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The fine acoustics of the assembly hall of Carol Woods Retirement Community resounded with revolutionary and innovative keyboard works of Beethoven, Schumann, and Chopin. The engaging performer was Mimi Solomon, a lecturer in the Music Department of the University of North Carolina at Chapel Hill. The cum laude ;of Yale received her master of music degree from the Juilliard School of Music and has a multifaceted career as a chamber musician, soloist, and teacher throughout the United States, Europe, China, and Japan.
The concert opened with Sonata No. 12 in A-flat, Op. 26 (1800-01) by Ludwig van Beethoven (1770-1827). Its four movements represent a revolutionary break with the existing model for sonata form. They are Andante con variazioni, Scherzo, allegro molto, Maestoso andante, and Allegro.
Like her entire program, Solomon dispensed with score and brought an immediacy to her performances. She brought out an almost improvisatory quality to the first movement, playing with warm tone, refined control of color and dynamics. The pert, fast paced episode before the restatement of the theme was most effective. The articulation of the humorous syncopations of the scherzo was especially clear. The transition from the funeral march-like slow movement to joyous, vivacious finale was handled beautifully.
Next came two selections from Fantasiestücke, Op. 12 (1837) by Robert Schumann (1810-56). The composer personified his dual nature as the dreamer Eusebius contrasted with the fiery Florestan. These are perfectly displayed in Solomon's choices, "Des Abends"(Twilight) and "Aufschwung"(Soaring).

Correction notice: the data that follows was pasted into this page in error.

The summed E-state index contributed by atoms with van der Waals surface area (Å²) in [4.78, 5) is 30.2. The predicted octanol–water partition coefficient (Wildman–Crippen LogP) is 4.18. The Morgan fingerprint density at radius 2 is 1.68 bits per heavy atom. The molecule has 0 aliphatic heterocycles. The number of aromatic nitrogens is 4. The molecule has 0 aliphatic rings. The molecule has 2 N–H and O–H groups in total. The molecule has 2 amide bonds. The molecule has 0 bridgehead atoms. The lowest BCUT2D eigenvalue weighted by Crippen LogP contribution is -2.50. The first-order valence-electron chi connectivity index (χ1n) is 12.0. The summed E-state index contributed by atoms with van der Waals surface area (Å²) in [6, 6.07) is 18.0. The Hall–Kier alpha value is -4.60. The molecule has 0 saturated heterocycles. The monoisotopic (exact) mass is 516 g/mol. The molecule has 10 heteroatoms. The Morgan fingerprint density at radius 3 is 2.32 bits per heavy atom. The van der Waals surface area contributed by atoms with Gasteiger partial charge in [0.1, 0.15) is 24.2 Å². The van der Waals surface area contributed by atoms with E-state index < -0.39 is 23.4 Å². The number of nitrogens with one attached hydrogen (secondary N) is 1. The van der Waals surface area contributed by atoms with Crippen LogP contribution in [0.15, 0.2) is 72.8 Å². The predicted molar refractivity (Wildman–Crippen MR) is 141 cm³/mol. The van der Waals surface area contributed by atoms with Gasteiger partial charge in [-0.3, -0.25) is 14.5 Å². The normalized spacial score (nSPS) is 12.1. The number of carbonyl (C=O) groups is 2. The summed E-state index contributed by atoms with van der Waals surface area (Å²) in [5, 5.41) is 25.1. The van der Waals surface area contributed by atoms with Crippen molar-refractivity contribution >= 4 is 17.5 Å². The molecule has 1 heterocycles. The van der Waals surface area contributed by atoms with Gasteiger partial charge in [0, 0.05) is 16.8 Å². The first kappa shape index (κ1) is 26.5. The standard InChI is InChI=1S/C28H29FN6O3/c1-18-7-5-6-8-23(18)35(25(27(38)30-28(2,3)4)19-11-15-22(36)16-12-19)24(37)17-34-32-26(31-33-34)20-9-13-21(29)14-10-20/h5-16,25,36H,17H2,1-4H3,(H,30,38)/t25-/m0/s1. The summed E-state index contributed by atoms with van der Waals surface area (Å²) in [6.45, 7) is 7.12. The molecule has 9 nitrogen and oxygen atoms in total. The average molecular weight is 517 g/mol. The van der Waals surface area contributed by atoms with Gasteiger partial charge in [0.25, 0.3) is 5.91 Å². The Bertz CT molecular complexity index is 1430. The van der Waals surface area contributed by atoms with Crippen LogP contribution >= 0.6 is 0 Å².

Solomon wove a wistful, mellow melodic line evocative of an evening's quiet reverie in the first. All the stops were pulled out for chromatically rich, fiery second selection.
Solomon prefaced her concluding work by saying Frederic Chopin's favorite Beethoven Sonata was the Twelfth which opened her recital. Chopin's exploitation of Beethoven's liberating model is on display throughout the four movements of his Sonata No. 3 in B minor, Op. 58 (1844). They are Allegro maestoso, Scherzo, Largo, and Finale: Presto non tanto.
Solomon gave a finely judged idiomatic performance with gorgeous phrasing and a wide palette of tonal color. The first movement's two themes, one dominated by rhythm and the other largely melodic, were impressively contrasted. Her performance of the trio of the scherzo was a highlight of the evening. The poignant, singing line of the largo was spun out beautifully. There was no lack of power or rhythmic vigor in her rousing treatment of the finale.
Carol Woods' large audience gave Solomon repeated recalls with a sustained standing ovation.